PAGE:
Tuesday, May 24, 2011

"I Admire You For Being Able to Live Alone!"

Sorry for the lag in posting. Life has been pretty stressful. I'm getting laid off and the blog just hasn't been my first priority lately...

Anyway, I find it amusing when I tell people that the only roommate I have is my cat and they say that they admire me for being able to live alone. There they have made an assumption: that the norm is to want to have a roommate and that I am "strong" for being able to live alone. I think this assumption may be especially true with women. Even if just subconsciously, we think of men who live alone as "bachelors" and women who live alone as "lonely." 

Unless I were in a situation in which I had a boyfriend, I cannot see myself living in any way but alone. At summer camp group living was fun, but that's another situation entirely. When living with a roommate in an apartment, both parties inevitably have their own habits that annoy the other person. When I live alone, I can watch Back to the Future over and over. I can say stupid things to my cat. True, I can get an apartment in which I have my own room and nobody can get annoyed by my odd habits, but sharing a bathroom is never fun. It's through the bathroom that you learn how even people you like very much can gross you out.

So what it comes down to is this: Like many Aspies, it would only make sense to admire me for having a roommate, not living alone. 

Saturday, May 7, 2011

Asperger's Crushes: When the Brain Gets Hijacked by Neuro-terrorists

When I was just a few months away from my fourteenth birthday, I still hadn't yet experienced my first crush. Quite frankly, I didn't want to even though it was something everybody expected of me. My mother nagged me about it relentlessly. I watched as girls, some of whom used to be fun to hang out with, seemingly dedicated their lives to snaring Cute Boys; it truly bordered on obsession. I had a history of stepping well over the border of obsession in terms of movies and television shows. Given how perversely aware I was of my obsessive nature, I was certain that once I got my first crush it would not border on obsession but would fall well over the border.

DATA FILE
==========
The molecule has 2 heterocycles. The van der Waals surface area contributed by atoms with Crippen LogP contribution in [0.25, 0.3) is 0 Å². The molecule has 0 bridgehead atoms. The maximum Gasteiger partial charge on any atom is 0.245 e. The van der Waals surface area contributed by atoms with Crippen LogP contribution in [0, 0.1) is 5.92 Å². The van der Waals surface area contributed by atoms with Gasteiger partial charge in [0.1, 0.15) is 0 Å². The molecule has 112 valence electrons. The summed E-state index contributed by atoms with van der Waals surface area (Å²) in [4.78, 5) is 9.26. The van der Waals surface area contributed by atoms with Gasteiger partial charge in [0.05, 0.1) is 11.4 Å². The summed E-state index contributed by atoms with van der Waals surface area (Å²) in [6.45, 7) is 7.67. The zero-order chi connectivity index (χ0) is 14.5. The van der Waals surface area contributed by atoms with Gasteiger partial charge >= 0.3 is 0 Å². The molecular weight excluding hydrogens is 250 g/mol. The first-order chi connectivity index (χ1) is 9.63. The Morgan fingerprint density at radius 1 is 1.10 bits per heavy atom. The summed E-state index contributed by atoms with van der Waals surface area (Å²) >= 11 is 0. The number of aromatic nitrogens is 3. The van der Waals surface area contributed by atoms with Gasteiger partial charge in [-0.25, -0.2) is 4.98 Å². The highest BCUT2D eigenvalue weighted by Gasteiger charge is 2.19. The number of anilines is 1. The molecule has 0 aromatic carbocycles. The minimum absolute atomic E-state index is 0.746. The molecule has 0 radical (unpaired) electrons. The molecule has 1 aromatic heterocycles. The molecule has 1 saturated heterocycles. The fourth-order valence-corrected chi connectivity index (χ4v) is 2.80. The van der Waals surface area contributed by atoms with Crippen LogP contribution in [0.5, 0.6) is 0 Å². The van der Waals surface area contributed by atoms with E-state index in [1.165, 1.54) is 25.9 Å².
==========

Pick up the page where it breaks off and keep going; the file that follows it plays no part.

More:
I was right. 

I had no idea how right I was. I got my first crush the following summer on one of my counselors, Jonas (not his real name), at overnight camp. It was my first year at camp, and Jonas reached out to me when he saw that I was struggling. I had a history of being bullied, so naturally I was paranoid at camp. If not for Jonas, I doubt I would have returned the following summer, let alone looked back at my camp years as among the best of my life. Jonas knew I had a crush on him and, fortunately, he was very understanding and patient about it and remained my friend and mentor for many years.

After Jonas, I developed crushes on a total of 8 other people. I am not attracted to people easily, but when I am it's overwhelming. With the exception of one person, Hans (not his real name), a friend from Germany from whom I got my first kiss, nobody reciprocated. They were generally either taken, older, or both. Sometimes my relationships with these people started out as friendships or positive acquaintanceships only to end in disaster with the person shutting me out entirely. I always assumed the person in question was not interested so I did my best to hide my feelings. I could not do it. I tried my best to figure out how to keep a low profile while still remaining friends/positive acquaintances with these people.

Sure, and maybe while I was at it I could enjoy the smell of a bacon cheeseburger without trying to eat it. 

While I have conquered many aspects of Asperger's syndrome, this is one that I still struggle with, probably because I'm not attracted to people easily and thus haven't had much experience controlling it. Like many people with AS, I always became intense with the person on whom I had a crush without meaning to. Once, I was even accused of stalking. This accusation is apparently very common for people with AS.

Why do we get obsessive crushes? Why is it that people with strong feelings can generally keep theirs hidden and we can't? My guess is this: We tend to have tunnel vision. We get hyperfocused. Getting hyperfocused doesn't end with a hobby or favorite movie. It manifests itself with people we find attractive. I read that the same chemicals in the brain that are involved in drug addiction manifest in the beginning stages of a person experiencing an infatuation. This is true with a person with a neurotypical brain. What, then, does a brain scan reveal in an Aspie who has a crush? 

I don't know. I don't have answers or advice to other Aspies who have struggled with this as much as I have. As far as I'm concerned, my otherwise rational brain gets hijacked by neuro-terrorists. But I want you to know something that I didn't until very recently:

You are not alone.